In the post-election analysis, a lot of people are saying that the Republicans lost because they drifted away from their core principles. But oddly enough, right now the Democrats are engaging in assaults on something even more fundamental to their own nature — the very democratic process itself. Three examples come to mind.
First, we have the Orwellian “Employee Free Choice Act,” which has been crafted to make it easier for unions to organize workplaces. Many of the provisions of the bill are debatable, but there is one aspect that is garnering all the attention — and well it should, for it ought to be a deal-breaker for anyone with the least bit of interest in the rights of the individual.
Under the EFCA, unions would be able to bypass the requirement for a vote by the workers by collecting signed pledge cards from a majority. In other words, the current requirement for a vote by secret ballot will be replaced by union organizers requesting, face to face, that the worker make a declaration whether or not they support bringing in a union.
Thank heavens that unions have no history of violence, intimidation, corruption, or deception. Because if they did, the potential for the abuse of this system would be instantly realized.
The right to the secret ballot — to cast one’s vote in private, with no fear of retaliation or intimidation — is fundamental to freedom. We have scorned — and rightly so — so-called “elections” in other nations where there is no secret ballot, or where voter otherwise compelled to reveal to any and all concerned parties precisely how they voted. And in this case, the Democrats in Congress wish to strip that right, that fundamental protection, from American workers.
Another example is what has been unfolding in California since the election. On that day, Californians passed Proposition 8, which overturned a court decision and once again banned same-sex marriages.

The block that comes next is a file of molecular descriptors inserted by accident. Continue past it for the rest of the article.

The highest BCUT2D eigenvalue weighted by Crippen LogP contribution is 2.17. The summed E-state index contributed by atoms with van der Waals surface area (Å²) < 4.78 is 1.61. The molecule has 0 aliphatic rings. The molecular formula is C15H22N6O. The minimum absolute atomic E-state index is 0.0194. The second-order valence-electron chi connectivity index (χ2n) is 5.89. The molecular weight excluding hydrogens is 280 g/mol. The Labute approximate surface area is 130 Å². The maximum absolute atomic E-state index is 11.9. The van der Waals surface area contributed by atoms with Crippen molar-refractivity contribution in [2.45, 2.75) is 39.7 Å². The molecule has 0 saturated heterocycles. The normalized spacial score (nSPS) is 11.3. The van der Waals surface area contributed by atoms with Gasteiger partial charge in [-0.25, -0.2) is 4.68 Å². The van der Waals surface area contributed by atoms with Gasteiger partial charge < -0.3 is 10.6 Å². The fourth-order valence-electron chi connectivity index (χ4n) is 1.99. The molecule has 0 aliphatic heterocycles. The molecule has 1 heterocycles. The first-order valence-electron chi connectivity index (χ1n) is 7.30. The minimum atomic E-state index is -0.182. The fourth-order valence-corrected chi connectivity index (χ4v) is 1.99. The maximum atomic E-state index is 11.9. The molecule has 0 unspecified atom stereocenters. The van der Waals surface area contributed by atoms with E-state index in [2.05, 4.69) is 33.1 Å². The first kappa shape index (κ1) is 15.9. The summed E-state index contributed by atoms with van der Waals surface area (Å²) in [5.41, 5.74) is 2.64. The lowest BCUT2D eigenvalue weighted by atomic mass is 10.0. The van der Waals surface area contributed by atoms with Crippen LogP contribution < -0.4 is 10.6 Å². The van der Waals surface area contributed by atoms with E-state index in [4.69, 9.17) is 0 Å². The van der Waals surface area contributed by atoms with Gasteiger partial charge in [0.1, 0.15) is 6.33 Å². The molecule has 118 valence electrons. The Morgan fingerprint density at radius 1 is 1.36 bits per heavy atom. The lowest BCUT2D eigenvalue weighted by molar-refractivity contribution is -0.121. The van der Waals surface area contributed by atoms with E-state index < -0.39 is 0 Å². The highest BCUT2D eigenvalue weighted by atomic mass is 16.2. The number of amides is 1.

The system worked, the people have spoken, the measure passed. Right?
This is the second time that Californians have used the referendum process to reject gay marriage. The first time, the supporters got a court to set aside the decision. This time, they’re being a bit more forceful.
Gay marriage supporters have assembled their own “blacklists” of those who donated money in favor of the referendum. They are picketing their places of work, urging that people boycott their employers, and have cost at least one man his job. At one of their rallies, a little old lady showed up with a Styrofoam cross. She was screamed at, intimidated, and had her cross taken away and smashed.
The Mormon Church was very much in favor of the proposition, and urged its members to work to get it passed. As a consequence, it finds itself under attack on numerous fronts, with all sorts of threats (legal and otherwise) being made.It’s worth noting that the Mormons who worked and voted in favor of the proposition are vastly outnumbered by the black and Hispanic churches who did much the same in greater numbers.
Finally, in Minnesota, the Senate race between Norm Coleman and Al Franken has yet to be decided. However, the number of voting irregularities continues to skyrocket — “misplaced” ballots turning up in an official’s trunk, “errors” in reporting vote totals almost entirely for the Senate race and no others, many of the new numbers coming out of three small precincts, and so on. Meanwhile, the Franken campaign is working to match up absentee ballots with voters, shredding the anonymity of the ballot. And the Democratic Secretary of State has been making public statements that the Coleman campaign is “trying to win at any price,” then denying he said it.
In all three examples, and in countless others, the message is the same: the people can be trusted only as long as they choose the “right” way. Certain things are too important to leave up to the unwashed masses to decide, because they’ll simply screw it up. The list of such matters grows longer all the time, but it now apparently includes whether the state should sanction gay marriage, whether a worker should join a union, and who should serve as your senator.
There’s an old aphorism that “in a democracy, the people get the government they deserve.” One ideal example is the commonwealth of Massachusetts, where the government is almost entirely Democratic (100% of the Congressional delegation, the governorship, and over 85% of the two houses of the state legislature) and is quite possibly the most dysfunctional state government in the nation.
It appears that that is being supplanted by “the people get the government we think they deserve, whether they want it or not.” That doesn’t seem quite democratic — but it’s rapidly becoming very Democratic.